Sometimes, it is not so much the food that renders a restaurant experience memorable but the decor and ambience both inside and out. Here, we explore 5 of the world’s most amazingly designed restaurants.
Designed by 2 Copenhagen locals, this city centre restaurant really is a delight for the eyes. If you can pull yourself to look away from the wonderfully mismatched ceramic tiled floor, you are met with stylish plain black furniture allowing the illusion of more space than there perhaps is, though the high ceilings ensure one never feels cramped. Serving South American food, this place really stands out as somewhere tastefully vibrant in Copenhagen’s sometimes drab backdrop.
German Gymnasium, London
What England has in abundance is beautiful old buildings and there is nothing more special than dining out in a place full of history. Designed in 1864, this glorious central European themed restaurant once housed the first indoor Olympic games (hence, the name). Spread over 2 floors and boasting a heated terrace, this increasingly popular restaurant is situated in the heart of Kings Cross Station, ensuring a footfall as diverse as it’s past.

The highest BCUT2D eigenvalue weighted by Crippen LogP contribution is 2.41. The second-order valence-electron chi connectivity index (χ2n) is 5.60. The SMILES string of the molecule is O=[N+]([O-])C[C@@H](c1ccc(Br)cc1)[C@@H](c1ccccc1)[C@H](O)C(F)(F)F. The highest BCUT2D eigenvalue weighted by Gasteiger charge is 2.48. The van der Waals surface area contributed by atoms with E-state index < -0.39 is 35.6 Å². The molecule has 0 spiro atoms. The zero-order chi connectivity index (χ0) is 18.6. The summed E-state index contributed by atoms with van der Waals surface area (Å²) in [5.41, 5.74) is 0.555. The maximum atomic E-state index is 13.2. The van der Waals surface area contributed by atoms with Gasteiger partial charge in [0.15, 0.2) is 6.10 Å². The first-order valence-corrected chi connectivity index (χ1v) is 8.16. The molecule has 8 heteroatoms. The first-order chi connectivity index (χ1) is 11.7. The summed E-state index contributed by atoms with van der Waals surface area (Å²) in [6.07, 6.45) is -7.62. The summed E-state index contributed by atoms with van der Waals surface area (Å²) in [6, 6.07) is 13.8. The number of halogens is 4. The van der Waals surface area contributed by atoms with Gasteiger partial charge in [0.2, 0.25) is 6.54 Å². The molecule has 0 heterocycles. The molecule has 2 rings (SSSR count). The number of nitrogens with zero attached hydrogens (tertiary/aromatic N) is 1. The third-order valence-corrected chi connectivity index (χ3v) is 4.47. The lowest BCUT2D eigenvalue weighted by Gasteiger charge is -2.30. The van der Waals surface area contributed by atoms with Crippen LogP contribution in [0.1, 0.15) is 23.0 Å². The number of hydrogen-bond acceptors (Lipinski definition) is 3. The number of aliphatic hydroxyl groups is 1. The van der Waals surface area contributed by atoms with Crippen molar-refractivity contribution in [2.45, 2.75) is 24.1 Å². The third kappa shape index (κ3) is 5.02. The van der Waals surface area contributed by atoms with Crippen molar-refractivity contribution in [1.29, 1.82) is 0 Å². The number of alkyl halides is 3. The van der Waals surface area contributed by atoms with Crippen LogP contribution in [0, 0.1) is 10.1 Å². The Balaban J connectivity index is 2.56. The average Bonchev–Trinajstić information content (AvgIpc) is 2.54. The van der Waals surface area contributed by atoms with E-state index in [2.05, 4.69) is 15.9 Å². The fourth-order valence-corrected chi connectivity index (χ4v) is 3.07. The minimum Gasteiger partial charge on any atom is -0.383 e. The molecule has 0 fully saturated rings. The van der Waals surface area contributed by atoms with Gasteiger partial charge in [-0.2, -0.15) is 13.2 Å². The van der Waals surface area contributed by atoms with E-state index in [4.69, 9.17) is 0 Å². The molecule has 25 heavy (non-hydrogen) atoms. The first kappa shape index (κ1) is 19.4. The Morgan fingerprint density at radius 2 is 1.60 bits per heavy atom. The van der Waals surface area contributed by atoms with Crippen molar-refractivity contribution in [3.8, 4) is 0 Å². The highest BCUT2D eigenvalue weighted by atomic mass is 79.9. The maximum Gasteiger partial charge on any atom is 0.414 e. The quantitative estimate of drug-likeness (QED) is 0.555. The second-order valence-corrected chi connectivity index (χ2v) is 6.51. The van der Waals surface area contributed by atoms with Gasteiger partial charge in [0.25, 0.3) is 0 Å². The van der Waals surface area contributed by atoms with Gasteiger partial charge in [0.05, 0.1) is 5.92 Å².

Harp & Crown, Philadelphia
Open in 2016, the designers at the Harp & Crown have successfully provided an atmosphere of age and slight neglect. The purposefully distressed walls are scattered with aged pictures and photos. Add to this the dark furniture and purposefully dim lighting and one can imagine eating here hundreds of years before it was actually built. Sinkable leather chairs and a general feeling of warmth add to it’s charm but don’t get too comfortable as the in house bowling alley is beckoning to be explored.
No. 1 Duke Street, London
Think high ceilings, marble bars and chic simplicity and you will be somewhere near to picturing this sophisticated British pub style restaurant. The added touch here is that the decor isn’t just for the inside: step outside and you’ll be met with the immaculate slightly mismatched tables and chairs with the nice touch of Granny style blankets draped around to keep you wrapped up from the sometimes bracing English air.
Leo’s Oyster Bar, San Francisco
Retro, kitsch, tropical: there are many ways in which to describe Leo’s. What they’ve done here is managed to err on tacky without being, well, tacky. Bright, floral wallpaper is cleverly balanced against the simplicity of the plain bar and stools. Slightly garish plants sit nicely against the white cloths adorning the tables. In essence, they’ve put in a little bit of everything and pulled it off it well.Feeling inspired? If you’ve got a restaurant space but aren’t quite sure what to do with it, visit the dawnvale website for more ideas, designs and advice.